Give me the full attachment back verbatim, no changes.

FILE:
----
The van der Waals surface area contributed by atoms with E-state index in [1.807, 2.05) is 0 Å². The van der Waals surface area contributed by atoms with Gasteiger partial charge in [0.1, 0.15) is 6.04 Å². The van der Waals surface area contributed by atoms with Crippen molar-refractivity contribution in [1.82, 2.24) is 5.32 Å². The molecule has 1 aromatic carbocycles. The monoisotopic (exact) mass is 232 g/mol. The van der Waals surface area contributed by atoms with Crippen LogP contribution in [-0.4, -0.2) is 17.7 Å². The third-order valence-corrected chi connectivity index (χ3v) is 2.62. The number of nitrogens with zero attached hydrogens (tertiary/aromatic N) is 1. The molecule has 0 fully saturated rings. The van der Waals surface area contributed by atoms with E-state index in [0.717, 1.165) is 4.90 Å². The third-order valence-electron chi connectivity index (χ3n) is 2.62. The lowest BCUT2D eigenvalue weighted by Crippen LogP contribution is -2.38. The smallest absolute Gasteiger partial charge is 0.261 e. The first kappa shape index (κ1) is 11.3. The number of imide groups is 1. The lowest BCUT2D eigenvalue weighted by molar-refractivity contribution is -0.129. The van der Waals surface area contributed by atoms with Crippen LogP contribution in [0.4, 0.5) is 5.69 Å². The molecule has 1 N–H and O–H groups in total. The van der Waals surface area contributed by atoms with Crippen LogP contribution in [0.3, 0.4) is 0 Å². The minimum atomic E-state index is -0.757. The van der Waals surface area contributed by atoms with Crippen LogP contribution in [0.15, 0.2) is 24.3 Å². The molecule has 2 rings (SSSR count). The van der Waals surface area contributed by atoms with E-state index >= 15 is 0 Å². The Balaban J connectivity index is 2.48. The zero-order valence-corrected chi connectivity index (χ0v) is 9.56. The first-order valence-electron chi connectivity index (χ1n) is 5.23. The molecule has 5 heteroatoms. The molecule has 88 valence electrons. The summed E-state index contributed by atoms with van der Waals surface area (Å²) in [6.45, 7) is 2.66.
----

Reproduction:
The van der Waals surface area contributed by atoms with E-state index in [1.807, 2.05) is 0 Å². The van der Waals surface area contributed by atoms with Gasteiger partial charge in [0.1, 0.15) is 6.04 Å². The van der Waals surface area contributed by atoms with Crippen molar-refractivity contribution in [1.82, 2.24) is 5.32 Å². The molecule has 1 aromatic carbocycles. The monoisotopic (exact) mass is 232 g/mol. The van der Waals surface area contributed by atoms with Crippen LogP contribution in [-0.4, -0.2) is 17.7 Å². The third-order valence-corrected chi connectivity index (χ3v) is 2.62. The number of nitrogens with zero attached hydrogens (tertiary/aromatic N) is 1. The molecule has 0 fully saturated rings. The van der Waals surface area contributed by atoms with E-state index in [0.717, 1.165) is 4.90 Å². The third-order valence-electron chi connectivity index (χ3n) is 2.62. The lowest BCUT2D eigenvalue weighted by Crippen LogP contribution is -2.38. The smallest absolute Gasteiger partial charge is 0.261 e. The first kappa shape index (κ1) is 11.3. The number of imide groups is 1. The lowest BCUT2D eigenvalue weighted by molar-refractivity contribution is -0.129. The van der Waals surface area contributed by atoms with Crippen LogP contribution in [0.4, 0.5) is 5.69 Å². The molecule has 1 N–H and O–H groups in total. The van der Waals surface area contributed by atoms with Crippen LogP contribution in [0.3, 0.4) is 0 Å². The minimum atomic E-state index is -0.757. The van der Waals surface area contributed by atoms with Crippen LogP contribution in [0.15, 0.2) is 24.3 Å². The molecule has 2 rings (SSSR count). The van der Waals surface area contributed by atoms with E-state index >= 15 is 0 Å². The Balaban J connectivity index is 2.48. The zero-order valence-corrected chi connectivity index (χ0v) is 9.56. The first-order valence-electron chi connectivity index (χ1n) is 5.23. The molecule has 5 heteroatoms. The molecule has 88 valence electrons. The summed E-state index contributed by atoms with van der Waals surface area (Å²) in [6.45, 7) is 2.66.